Recently a New York Times columnist, Marc Bernstein, presented the idea that a senior year for high school students is no longer necessary and that most students are least productive during their senior year as senioritis sets in and workloads decrease before the transition to college.
Bernstein proposes that a more productive use of that time after junior year would be for students to take college courses, either part- or full-time, or to use the time to volunteer or get a job to gain experience. While it sounds like a productive solution, one must ask the question, why are we so obsessed with pushing children to enter the adult world so quickly?
Petula Dvorak of the Washington Post is also involved in the conversation about the rate at which we push children to become adults. In her column she cites a situation she witnessed where a 10-year-old boy in her carpool was worried about having his cholesterol levels checked and getting vaccinated for possible future sexually transmitted diseases.
She goes on to report that in a recent study, nearly half of all seventh graders polled attested to having been sexually harassed at school. This is a problem, though one that is perhaps not surprising. With cell phones glued to hands and television glorifying sexuality and adulthood for young people through shows like “16 and Pregnant,” “Teen Mom” and even “Pretty Little Liars,” where a high school student is in a romantic relationship with a teacher, it becomes increasingly clear that kids are being encouraged to grow up very quickly.
But it is not just in relationships that they are being forced to grow up. The pressure now put on students from a young age is outrageous. It is becoming a more and more common practice for students to be enrolled in school, have several after-school activities and also be expected to attain high marks academically in order to get into better schools. While AP classes, IB courses and part-time college courses in high school can be beneficial to students who want to be challenged, they are certainly not for everyone and should not be considered necessary to be successful in the future.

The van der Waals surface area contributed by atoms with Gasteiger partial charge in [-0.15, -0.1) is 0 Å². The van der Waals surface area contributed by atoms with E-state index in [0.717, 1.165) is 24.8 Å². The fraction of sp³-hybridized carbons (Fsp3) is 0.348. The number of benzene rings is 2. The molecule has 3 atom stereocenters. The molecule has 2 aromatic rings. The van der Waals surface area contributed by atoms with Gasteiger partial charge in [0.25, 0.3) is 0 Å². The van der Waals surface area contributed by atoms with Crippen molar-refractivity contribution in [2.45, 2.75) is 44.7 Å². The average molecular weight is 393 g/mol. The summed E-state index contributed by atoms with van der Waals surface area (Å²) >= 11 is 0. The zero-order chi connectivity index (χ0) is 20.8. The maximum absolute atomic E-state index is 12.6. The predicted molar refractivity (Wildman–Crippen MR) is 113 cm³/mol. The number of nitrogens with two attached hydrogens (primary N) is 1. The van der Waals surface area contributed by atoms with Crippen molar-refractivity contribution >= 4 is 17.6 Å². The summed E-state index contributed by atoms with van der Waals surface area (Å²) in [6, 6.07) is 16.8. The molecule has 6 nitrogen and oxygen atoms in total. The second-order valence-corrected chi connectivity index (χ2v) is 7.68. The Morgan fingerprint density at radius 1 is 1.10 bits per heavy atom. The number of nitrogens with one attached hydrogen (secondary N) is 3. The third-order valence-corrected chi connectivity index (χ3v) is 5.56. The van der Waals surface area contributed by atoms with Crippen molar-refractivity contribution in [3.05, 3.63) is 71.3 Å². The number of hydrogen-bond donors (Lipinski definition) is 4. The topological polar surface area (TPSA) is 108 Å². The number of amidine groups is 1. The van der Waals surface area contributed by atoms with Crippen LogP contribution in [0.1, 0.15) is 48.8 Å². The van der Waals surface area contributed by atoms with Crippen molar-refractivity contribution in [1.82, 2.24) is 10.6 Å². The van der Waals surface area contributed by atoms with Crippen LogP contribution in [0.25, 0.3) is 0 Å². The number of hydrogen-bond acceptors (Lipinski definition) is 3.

The adult world, as any college senior knows, is a daunting prospect no matter how prepared you think you are. Why put that kind of stress on kids before we have to? Would it really be so bad to allow children the opportunity to have some fun and maybe take a break every once in a while? It is not a coincidence that the jobs society considers to be most successful, like dentistry and medicine, also have the highest suicide rates. In today’s fast-paced, high-stress world it is easy to forget the things that make it worthwhile. Most people remember not their exams but their friends the longest; we take pictures at proms and school plays, not at midterms and study sessions.
It is the fun, frivolous things that make the work bearable, and to take away something like a senior year or music and art in exchange for elevated math and science is not right or fair. Anyone can work to learn skills, but creativity is unique and impossible to duplicate from person to person. It is time that our society took a hard look at how we measure success and ask the question, “What are we working for?” Are money and social status the be all end all or should we consider contentment and happiness as the real rewards?